How much heart and lungs do you need to recover from smoking?
Former smokers have to wait 15 years to stop smoking to restore the risk of heart disease and stroke to a normal level, according to a new study.
Some early studies have shown that the risk of heart attack stabilizes for about five years after the cigarette has left, but a new study suggests that it takes three times more time.
After analyzing data from 8,700 people over 50 years, Vanderbilt researchers found that more than a decade is needed to remove the heart damage caused by nicotine and various other chemicals in cigarettes.
Heart and blood vessels recover faster than cigarette-induced injuries, explains author of Meredith Duncan's study. But with the lungs there is a completely different story, ie they need to recover longer.
Cardiovascular diseases are the number one killer in all countries of the world, and one of the major factors contributing to cigarettes. Maybe that's why more and more people choose to quit smoking, and even though it's great, it does not mean that their health will be better right away.
"There is a lack of information on what actually happens to people who smoke longer," says Duncan.
To investigate this, they took data from a study that began in 1948 and lasted until 1975, with two generations of people involved, and nearly half of them smokers.
As heavy smokers, they categorized people who smoked at least one packet daily for 20 years, and about 70 percent of them had heart attacks during the study.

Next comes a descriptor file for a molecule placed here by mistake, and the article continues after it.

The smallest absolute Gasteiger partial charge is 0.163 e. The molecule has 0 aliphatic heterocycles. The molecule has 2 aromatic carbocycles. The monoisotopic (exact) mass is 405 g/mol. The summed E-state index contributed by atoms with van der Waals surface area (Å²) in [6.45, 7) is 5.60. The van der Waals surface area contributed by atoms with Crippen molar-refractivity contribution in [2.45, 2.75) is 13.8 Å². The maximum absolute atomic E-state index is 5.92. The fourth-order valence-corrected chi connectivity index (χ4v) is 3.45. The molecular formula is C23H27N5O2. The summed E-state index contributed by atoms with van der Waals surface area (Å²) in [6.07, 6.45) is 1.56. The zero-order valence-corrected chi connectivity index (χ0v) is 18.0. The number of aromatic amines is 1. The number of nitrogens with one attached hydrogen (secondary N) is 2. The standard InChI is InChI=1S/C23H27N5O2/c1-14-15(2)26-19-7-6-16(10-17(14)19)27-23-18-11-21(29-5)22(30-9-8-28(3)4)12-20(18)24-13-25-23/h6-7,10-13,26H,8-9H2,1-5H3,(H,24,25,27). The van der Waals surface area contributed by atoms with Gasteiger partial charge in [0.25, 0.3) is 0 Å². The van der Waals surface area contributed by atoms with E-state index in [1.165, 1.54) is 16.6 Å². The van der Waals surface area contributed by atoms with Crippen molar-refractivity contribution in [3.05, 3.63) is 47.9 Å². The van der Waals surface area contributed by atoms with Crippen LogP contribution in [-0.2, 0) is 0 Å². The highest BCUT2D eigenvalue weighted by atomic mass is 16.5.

After five years, those who stopped breathing recorded 38 percent lower risk of stroke than those who continued to smoke.
But it took 16 years after stopping smoking to restore the exhaled smoking's cardiovascular health to the non-smoking health level.
"For people who have been heavy smokers for a long time, changes in the heart and lungs that can not fully return to normal can occur," says Duncan. "It's important to remember that the risk of heart attack and other forms of cardiovascular disease certainly decreases after the smoking cessation, and this is the main discovery of this study."
Indeed, it has been proven that some of the good effects of smoking cessation are almost immediately felt in the body.
Just 20 minutes after the last cigarette was switched off, heart rate and blood pressure returned to normal.
About 12 hours later, the level of carbon monoxide falls to a level so small that it is almost impossible to detect in the body.
A week later, the risk of stroke is already considerably lower because the heart and blood vessels are no longer exposed to chemicals that can cause blood clots.
However, the risk of heart disease remains, but for this reason, all the good effects of smoking cessation should not be underestimated.